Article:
Kuenzi became executive chef for Everly and Miko Poke, which share a prep kitchen, overhauling the back-of-house operations and leading the kitchen through the Monroe Street construction. 

Each day, Kuenzi would bike down the hill from the home where he, Wellner and Ella still live with his parents. “It’s been always a dream of mine and of my mom’s to be a chef in the neighborhood,” Kuenzi said. “It was a kind of cool family experience.”

Kuenzi knows that others might not think of his return to his parents’ home the same way he does.

“Every time I tell somebody that, they’re like, ‘Oh, that’s terrible!’ They think it’s some tragic event, but it’s been a blessing,” Kuenzi said. “It’s really neat to meet the neighborhood again… and I appreciate Madison for different reasons now.” 

'We're ready to go home'

But on Monday, Aug. 26, the family’s time in Madison will draw to a close, at least for now. In July, Kuenzi was offered a job as executive chef of the soon-to-open Dave and Jerry’s Island Steakhouse on St. John. They’re hoping to open mid-October, though “island time” could make that later, Kuenzi said.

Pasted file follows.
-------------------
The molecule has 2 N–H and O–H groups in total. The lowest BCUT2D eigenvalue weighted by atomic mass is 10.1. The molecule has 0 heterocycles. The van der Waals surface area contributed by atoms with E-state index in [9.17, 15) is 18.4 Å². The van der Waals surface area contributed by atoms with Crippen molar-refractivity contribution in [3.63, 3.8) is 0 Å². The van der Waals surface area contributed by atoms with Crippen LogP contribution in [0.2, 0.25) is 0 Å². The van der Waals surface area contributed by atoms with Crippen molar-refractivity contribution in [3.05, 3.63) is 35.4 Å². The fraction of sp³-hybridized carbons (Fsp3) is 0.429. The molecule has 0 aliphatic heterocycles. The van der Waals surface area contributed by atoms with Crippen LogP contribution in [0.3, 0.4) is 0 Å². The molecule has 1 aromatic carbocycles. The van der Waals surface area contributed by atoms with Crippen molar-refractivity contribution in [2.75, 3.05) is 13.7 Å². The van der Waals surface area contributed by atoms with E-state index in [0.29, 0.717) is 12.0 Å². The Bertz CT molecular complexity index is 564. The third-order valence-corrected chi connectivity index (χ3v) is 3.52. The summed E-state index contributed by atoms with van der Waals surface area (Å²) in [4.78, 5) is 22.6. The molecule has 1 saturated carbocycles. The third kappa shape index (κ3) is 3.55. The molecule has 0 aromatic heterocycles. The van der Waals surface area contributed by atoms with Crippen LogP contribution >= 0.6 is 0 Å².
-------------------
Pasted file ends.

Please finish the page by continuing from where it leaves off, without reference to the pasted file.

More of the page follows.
Kuenzi hopes it won't be long before he's back in Madison, even if just for a visit. “We need to come back here more often,” he said as he prepared for a day of packing. “I’ve been kind of a ghost for the last 20 years.”

Kuenzi and Wellner plan to spend at least two more years on St. John, but beyond that, they’re not sure. They wonder whether Ella might benefit from schools and opportunities elsewhere, and they know the next hurricane is never far off. 

“Globally, with climate change… it’s a very real thing,” Kuenzi said. “The storms are getting stronger and it’s a high likelihood that it’ll happen again.”

If another hurricane strikes, “I think we would board up the house and stay,” Kuenzi said. “But if and when we would need to leave, I think we would come back to Madison without question.”